Since its launch in 2005 (history), YouTube has grown to be the definitive place to find and share video shorts. By 2012, 60 minutes of new video content were being posted to YouTube every minute, with over 2 billion videos viewed worldwide each day. It’s the default place to post short clips, with Vimeo as a distant second for longer videos. YouTube is now the world’s second-largest search interface, after Google.
The ‘print communication culture’ that lasted since the invention of the printing press is being rapidly superseded by the new ‘digital communication culture’. The differences are far-reaching and transformative, because not only are digital media a different means to communicate, but they are transforming the way our culture thinks. For a detailed unpacking of this ongoing change, read Viral: How Social Networking Is Poised to Ignite Revival by Len Sweet.
Print culture was, naturally, text-based, but also tended to be ‘left-brain’ and analytical. Digital culture is visual ‘right-brain’ intuitive, and story-based. In many ways, it is nearer to the oral communication cultures of many countries outside the West. Indeed Christians, being generally bookish people, do not realise the extent to which many even in the West read little, especially books, and have always learned orally via TV and film.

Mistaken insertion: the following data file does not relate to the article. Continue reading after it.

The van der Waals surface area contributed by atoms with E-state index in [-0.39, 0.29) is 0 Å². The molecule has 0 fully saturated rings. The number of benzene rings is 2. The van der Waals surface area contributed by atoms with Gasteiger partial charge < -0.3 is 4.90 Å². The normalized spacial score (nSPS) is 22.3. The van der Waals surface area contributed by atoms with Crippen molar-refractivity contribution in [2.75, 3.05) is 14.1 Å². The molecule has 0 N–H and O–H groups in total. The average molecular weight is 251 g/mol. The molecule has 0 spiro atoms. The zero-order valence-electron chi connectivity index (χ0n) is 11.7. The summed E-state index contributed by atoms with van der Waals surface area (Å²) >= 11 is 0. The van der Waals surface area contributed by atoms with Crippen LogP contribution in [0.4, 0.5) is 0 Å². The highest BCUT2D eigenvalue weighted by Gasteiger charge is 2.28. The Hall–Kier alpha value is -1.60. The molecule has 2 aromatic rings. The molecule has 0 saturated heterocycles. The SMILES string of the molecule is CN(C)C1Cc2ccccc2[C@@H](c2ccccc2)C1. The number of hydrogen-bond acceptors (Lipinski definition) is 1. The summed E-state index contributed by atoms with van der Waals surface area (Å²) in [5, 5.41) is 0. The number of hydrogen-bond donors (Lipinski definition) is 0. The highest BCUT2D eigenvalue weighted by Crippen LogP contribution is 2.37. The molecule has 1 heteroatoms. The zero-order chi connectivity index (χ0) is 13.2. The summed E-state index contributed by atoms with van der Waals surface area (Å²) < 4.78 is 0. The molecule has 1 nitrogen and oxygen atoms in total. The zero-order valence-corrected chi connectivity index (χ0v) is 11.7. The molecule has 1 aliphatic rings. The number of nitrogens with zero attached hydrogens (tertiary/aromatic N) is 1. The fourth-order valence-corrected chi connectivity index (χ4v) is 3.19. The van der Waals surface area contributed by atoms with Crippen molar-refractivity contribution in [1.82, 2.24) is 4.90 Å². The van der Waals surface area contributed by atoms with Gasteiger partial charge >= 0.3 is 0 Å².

Video shorts are therefore a natural expression of digital culture, and hugely significant for ‘unexpected’ social-networking evangelism. (For an intentional audience, longer films up to feature length are also strategic.)
There is huge potential, both in sharing conversation-starting video clips on Facebook and other social networking systems, and in creating new video shorts.